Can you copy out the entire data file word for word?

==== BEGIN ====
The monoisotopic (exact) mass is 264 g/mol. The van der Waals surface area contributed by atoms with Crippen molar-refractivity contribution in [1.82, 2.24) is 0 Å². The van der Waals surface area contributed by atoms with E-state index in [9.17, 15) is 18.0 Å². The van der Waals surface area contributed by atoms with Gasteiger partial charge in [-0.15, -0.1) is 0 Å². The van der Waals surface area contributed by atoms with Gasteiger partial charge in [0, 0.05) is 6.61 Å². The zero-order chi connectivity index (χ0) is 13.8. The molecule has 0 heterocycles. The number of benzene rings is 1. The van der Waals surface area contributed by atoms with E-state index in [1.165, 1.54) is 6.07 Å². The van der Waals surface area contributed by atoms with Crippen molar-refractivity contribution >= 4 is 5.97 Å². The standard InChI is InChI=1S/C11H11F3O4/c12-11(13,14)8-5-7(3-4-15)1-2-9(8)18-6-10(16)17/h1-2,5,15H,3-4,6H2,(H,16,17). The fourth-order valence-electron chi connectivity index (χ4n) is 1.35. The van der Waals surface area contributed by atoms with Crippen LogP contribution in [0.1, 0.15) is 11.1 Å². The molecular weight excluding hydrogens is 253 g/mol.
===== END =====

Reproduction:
The monoisotopic (exact) mass is 264 g/mol. The van der Waals surface area contributed by atoms with Crippen molar-refractivity contribution in [1.82, 2.24) is 0 Å². The van der Waals surface area contributed by atoms with E-state index in [9.17, 15) is 18.0 Å². The van der Waals surface area contributed by atoms with Gasteiger partial charge in [-0.15, -0.1) is 0 Å². The van der Waals surface area contributed by atoms with Gasteiger partial charge in [0, 0.05) is 6.61 Å². The zero-order chi connectivity index (χ0) is 13.8. The molecule has 0 heterocycles. The number of benzene rings is 1. The van der Waals surface area contributed by atoms with E-state index in [1.165, 1.54) is 6.07 Å². The van der Waals surface area contributed by atoms with Crippen molar-refractivity contribution >= 4 is 5.97 Å². The standard InChI is InChI=1S/C11H11F3O4/c12-11(13,14)8-5-7(3-4-15)1-2-9(8)18-6-10(16)17/h1-2,5,15H,3-4,6H2,(H,16,17). The fourth-order valence-electron chi connectivity index (χ4n) is 1.35. The van der Waals surface area contributed by atoms with Crippen LogP contribution in [0.1, 0.15) is 11.1 Å². The molecular weight excluding hydrogens is 253 g/mol.